When Gillespie found a Facebook Marketplace listing for used a hot tub, she said she was attracted by the affordable $2,800 price and the warranty.
“[The warranty] was extremely important,” said Gillespie. “It was the reason I trusted him.”
Gillespie said Placker delivered the hot tub to her home in Hillsborough County, located about 150 miles away from his company’s headquarters in Volusia County, but he refused to wait around for her to fill it with water and test it.
“We asked him to stay, but he said he had to leave and move on to the next appointment,” Gillespie said.
As soon as she began filling the hot tub with a garden hose, Gillespie said water began pouring out of the bottom and spilling across her patio.
“It was a huge leak,” she said. “We knew it was a major problem.”
Gillespie claims she immediately tried contacting Placker on his cell phone.
“Before he had even left our neighborhood, we started calling him and telling him, ‘Hey, this isn’t working. Come back,’” Gillespie said. “There was no response for hours and hours. He ghosted us.”
Gillespie said she and her husband later discovered that the hot tub’s internal plumbing was disconnected and not attached to the spray jets, some of which were completely missing.
“When [Placker] finally responded, he said that he’d be back in the area the next night and he would take care of it,” Gillespie said. “He never showed up.”
Three months later, Gillespie said Placker still has not returned to repair her hot tub.
“You don’t know (expletive) about hot tubs and neither do they,” Placker told News 6 in response to Gillespie’s allegations. “They can take me to small claims court. I’ll fight it.”
Placker said he offered to refund Gillespie on the condition that she sign an agreement promising not to disparage his company.
Gillespie, who posted a message on Facebook Marketplace publicly criticizing Revive Spas and More, said she declined to sign the agreement.
“I absolutely refused,” Gillespie said. “It’s more important to me that this doesn’t keep happening to people.”
Like Gilespie, Matthew Roberts said Placker quickly drove away from his Polk County home after delivering a hot tub, so the customer could not immediately test it.
When Roberts filled the hot tub with water about 90 minutes later, he claims it appeared to be malfunctioning.
“None of the jets would turn on, and none of it was working properly,” Roberts said. “It was making odd noises, which I learned was the subwoofer for the [built-in] speaker system.”
Roberts said he sent several text messages to Placker but claims the business owner did not respond for more than a week.
“I have been out of the office for nine days and just returned,” Placker later wrote in a text message to Roberts.
Placker confirmed the authenticity of that text message, telling News 6 he had been in Oklahoma for a “family emergency”.
As part of its newsgathering, News 6 recorded video outside the company’s Port Orange warehouse which showed Placker on the premises during the same period he claimed to be out-of-state.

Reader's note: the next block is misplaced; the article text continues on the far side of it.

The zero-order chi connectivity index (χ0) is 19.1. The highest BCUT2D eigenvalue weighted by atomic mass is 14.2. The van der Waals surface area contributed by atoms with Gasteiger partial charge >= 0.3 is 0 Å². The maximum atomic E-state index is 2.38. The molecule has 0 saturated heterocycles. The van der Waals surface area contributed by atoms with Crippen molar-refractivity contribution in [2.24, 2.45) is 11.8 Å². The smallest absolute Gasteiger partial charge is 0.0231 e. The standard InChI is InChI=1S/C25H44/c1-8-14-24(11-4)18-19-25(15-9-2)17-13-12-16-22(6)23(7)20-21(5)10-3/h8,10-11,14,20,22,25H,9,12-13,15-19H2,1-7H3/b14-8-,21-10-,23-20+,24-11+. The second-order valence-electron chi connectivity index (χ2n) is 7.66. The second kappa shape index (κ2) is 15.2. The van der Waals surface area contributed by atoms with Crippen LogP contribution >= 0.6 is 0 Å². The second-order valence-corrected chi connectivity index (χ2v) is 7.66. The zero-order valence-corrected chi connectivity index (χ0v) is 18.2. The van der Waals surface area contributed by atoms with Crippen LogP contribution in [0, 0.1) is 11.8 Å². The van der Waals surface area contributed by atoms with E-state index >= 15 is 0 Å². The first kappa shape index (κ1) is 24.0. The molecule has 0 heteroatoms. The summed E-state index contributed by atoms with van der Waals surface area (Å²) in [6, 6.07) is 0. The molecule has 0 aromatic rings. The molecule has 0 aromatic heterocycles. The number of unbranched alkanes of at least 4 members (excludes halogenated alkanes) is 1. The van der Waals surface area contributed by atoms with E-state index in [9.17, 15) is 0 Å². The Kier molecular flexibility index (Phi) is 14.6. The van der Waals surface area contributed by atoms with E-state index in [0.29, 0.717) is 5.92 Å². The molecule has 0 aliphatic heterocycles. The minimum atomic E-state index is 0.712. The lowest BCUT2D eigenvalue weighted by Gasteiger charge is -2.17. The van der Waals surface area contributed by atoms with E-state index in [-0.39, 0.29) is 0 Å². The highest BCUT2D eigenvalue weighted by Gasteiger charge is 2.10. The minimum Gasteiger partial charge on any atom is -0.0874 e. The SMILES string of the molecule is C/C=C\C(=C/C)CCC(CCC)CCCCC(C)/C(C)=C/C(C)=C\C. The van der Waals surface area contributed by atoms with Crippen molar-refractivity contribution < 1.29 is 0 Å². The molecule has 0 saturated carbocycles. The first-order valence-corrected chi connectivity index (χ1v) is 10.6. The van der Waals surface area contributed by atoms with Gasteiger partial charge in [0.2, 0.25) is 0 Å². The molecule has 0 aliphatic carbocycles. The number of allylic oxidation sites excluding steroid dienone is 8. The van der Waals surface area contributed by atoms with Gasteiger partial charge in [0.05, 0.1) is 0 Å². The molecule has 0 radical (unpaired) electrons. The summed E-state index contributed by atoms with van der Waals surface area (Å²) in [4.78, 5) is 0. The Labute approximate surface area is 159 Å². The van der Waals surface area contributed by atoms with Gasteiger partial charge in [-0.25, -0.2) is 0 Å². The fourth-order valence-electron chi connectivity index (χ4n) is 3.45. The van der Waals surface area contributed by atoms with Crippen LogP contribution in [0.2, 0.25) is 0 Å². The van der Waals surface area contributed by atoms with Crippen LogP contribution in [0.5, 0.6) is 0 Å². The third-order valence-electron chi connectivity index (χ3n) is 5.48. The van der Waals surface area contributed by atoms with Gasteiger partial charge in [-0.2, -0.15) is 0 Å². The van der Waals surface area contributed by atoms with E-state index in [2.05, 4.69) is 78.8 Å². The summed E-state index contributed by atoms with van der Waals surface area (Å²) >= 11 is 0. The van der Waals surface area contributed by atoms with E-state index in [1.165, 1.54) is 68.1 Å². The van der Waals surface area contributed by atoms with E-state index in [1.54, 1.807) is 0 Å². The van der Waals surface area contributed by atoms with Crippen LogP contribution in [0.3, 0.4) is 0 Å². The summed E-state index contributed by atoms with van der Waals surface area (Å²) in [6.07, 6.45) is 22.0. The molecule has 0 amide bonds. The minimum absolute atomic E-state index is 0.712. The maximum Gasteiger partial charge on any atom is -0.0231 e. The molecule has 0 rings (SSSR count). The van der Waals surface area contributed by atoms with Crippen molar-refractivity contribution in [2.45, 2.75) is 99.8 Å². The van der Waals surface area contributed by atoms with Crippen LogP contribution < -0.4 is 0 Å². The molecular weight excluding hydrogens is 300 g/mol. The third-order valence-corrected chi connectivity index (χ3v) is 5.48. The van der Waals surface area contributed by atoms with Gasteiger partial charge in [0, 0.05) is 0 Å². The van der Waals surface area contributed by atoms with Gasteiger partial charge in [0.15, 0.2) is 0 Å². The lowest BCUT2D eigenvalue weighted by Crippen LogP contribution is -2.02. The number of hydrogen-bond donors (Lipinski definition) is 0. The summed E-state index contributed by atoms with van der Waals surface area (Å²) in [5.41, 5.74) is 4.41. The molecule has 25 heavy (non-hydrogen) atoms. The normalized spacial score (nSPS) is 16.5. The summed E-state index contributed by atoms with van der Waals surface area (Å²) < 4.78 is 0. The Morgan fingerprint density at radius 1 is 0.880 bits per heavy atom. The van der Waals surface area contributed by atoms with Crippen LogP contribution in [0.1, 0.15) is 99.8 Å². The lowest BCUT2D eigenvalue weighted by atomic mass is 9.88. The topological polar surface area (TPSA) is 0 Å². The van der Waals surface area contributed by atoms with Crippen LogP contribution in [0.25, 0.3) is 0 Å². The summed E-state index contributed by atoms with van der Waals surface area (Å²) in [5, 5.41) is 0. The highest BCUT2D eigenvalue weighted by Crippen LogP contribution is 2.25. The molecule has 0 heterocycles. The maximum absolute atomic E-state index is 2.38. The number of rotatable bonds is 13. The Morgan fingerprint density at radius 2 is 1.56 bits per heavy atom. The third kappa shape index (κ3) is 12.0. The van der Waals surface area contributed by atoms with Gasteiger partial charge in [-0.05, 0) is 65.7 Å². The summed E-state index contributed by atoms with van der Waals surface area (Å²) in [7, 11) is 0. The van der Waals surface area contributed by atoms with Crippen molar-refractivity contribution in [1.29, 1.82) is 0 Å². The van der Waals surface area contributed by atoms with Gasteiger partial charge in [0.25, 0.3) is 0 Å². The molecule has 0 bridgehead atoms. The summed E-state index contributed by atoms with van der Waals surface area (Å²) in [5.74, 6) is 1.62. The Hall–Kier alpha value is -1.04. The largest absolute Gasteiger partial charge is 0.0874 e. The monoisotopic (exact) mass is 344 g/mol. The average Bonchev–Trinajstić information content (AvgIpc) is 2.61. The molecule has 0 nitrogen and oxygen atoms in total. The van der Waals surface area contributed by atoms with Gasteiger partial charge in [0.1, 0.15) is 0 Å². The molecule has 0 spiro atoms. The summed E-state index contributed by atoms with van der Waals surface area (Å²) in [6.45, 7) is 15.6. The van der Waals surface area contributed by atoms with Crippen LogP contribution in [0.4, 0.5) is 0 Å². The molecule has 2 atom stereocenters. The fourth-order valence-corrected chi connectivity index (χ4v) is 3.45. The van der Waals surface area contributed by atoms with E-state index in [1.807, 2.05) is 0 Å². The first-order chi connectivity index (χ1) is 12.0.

“I can’t justify that,” Placker said when informed of the video that appeared to contradict the statements he made to Roberts and News 6. “It’s not the customer’s business.”
Hours after News 6 contacted Placker for comment, he issued an electronic refund to Roberts for $2,800 and later picked up the hot tub.
Another customer, David Jackson, could not immediately test his hot tub after Placker delivered it to his Eustis home because the warranty required a licensed electrician to install a proper outlet or power source.
After the spa was hooked up three days later, Jackson claims the lights illuminated and the motor hummed, but the water would not circulate.
“He’s got $5,000 of my money and I got a hot tub, but it doesn’t work,” Jackson said. “I can’t even enjoy it.”
Jackson claims Placker initially offered to return to his home and inspect the hot tub but said the business owner never showed up despite repeated calls and text messages.
“Days became weeks. Weeks became over a month. Finally, [I decided] I’m just going to go to a reputable dealer,” Jackson said.
Jackson eventually paid a third-party repair company $125 to get the hot tub working, he said.
When News 6 contacted Placker for comment about Jackson’s hot tub, he offered to compensate the customer.
“I have no problem reimbursing him for the cost of the repairs,” Placker told News 6.
Following that conversation, Placker instructed News 6 to stop contacting him for comment about any other customer complaints.
“You’re not going to bully me,” Placker told News 6. “Don’t call my phone again.”
Since then, three other customers have contacted News 6 with complaints about Revive Spas and More, including one who lives more than 200 miles away from the company’s Port Orange headquarters.
All three claimed some of their hot tubs’ original parts had been replaced with much older components and all say they’ve been unsuccessful in obtaining warranty service from Placker.